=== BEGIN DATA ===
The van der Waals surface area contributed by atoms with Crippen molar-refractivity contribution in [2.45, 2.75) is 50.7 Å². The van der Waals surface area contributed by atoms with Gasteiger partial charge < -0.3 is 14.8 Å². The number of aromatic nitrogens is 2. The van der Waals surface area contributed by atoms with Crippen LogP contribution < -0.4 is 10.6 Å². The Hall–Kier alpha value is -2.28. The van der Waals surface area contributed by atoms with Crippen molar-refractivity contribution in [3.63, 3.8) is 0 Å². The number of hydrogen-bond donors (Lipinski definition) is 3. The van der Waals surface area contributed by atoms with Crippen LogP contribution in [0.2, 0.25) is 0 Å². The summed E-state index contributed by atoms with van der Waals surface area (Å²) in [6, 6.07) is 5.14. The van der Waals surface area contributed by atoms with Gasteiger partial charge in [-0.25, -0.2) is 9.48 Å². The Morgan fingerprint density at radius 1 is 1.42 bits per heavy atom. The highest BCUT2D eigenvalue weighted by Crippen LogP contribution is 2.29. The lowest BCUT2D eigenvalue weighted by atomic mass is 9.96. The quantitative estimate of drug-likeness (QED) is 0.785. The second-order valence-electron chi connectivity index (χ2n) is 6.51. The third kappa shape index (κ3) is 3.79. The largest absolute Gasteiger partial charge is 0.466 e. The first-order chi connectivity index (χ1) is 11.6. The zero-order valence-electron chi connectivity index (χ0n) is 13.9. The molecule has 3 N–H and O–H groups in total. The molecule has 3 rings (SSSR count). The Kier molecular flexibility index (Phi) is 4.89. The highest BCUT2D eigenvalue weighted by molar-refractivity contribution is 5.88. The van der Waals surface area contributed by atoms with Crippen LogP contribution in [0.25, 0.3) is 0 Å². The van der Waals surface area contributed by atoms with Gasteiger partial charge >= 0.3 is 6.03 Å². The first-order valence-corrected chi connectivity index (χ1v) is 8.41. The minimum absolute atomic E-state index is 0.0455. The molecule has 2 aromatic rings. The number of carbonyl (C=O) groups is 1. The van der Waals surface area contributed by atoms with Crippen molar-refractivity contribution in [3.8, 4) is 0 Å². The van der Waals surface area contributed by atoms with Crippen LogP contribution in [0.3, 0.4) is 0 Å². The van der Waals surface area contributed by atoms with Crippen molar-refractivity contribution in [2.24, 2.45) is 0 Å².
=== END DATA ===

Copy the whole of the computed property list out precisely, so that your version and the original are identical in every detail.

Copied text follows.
The van der Waals surface area contributed by atoms with Crippen molar-refractivity contribution in [2.45, 2.75) is 50.7 Å². The van der Waals surface area contributed by atoms with Gasteiger partial charge < -0.3 is 14.8 Å². The number of aromatic nitrogens is 2. The van der Waals surface area contributed by atoms with Crippen LogP contribution < -0.4 is 10.6 Å². The Hall–Kier alpha value is -2.28. The van der Waals surface area contributed by atoms with Crippen molar-refractivity contribution in [3.63, 3.8) is 0 Å². The number of hydrogen-bond donors (Lipinski definition) is 3. The van der Waals surface area contributed by atoms with Crippen LogP contribution in [0.2, 0.25) is 0 Å². The summed E-state index contributed by atoms with van der Waals surface area (Å²) in [6, 6.07) is 5.14. The van der Waals surface area contributed by atoms with Gasteiger partial charge in [-0.25, -0.2) is 9.48 Å². The Morgan fingerprint density at radius 1 is 1.42 bits per heavy atom. The highest BCUT2D eigenvalue weighted by Crippen LogP contribution is 2.29. The lowest BCUT2D eigenvalue weighted by atomic mass is 9.96. The quantitative estimate of drug-likeness (QED) is 0.785. The second-order valence-electron chi connectivity index (χ2n) is 6.51. The third kappa shape index (κ3) is 3.79. The largest absolute Gasteiger partial charge is 0.466 e. The first-order chi connectivity index (χ1) is 11.6. The zero-order valence-electron chi connectivity index (χ0n) is 13.9. The molecule has 3 N–H and O–H groups in total. The molecule has 3 rings (SSSR count). The Kier molecular flexibility index (Phi) is 4.89. The highest BCUT2D eigenvalue weighted by molar-refractivity contribution is 5.88. The van der Waals surface area contributed by atoms with Crippen LogP contribution in [0.25, 0.3) is 0 Å². The van der Waals surface area contributed by atoms with Gasteiger partial charge >= 0.3 is 6.03 Å². The first-order valence-corrected chi connectivity index (χ1v) is 8.41. The minimum absolute atomic E-state index is 0.0455. The molecule has 2 aromatic rings. The number of carbonyl (C=O) groups is 1. The van der Waals surface area contributed by atoms with Crippen molar-refractivity contribution in [3.8, 4) is 0 Å². The van der Waals surface area contributed by atoms with Crippen LogP contribution in [0.3, 0.4) is 0 Å². The van der Waals surface area contributed by atoms with Crippen molar-refractivity contribution in [2.24, 2.45) is 0 Å².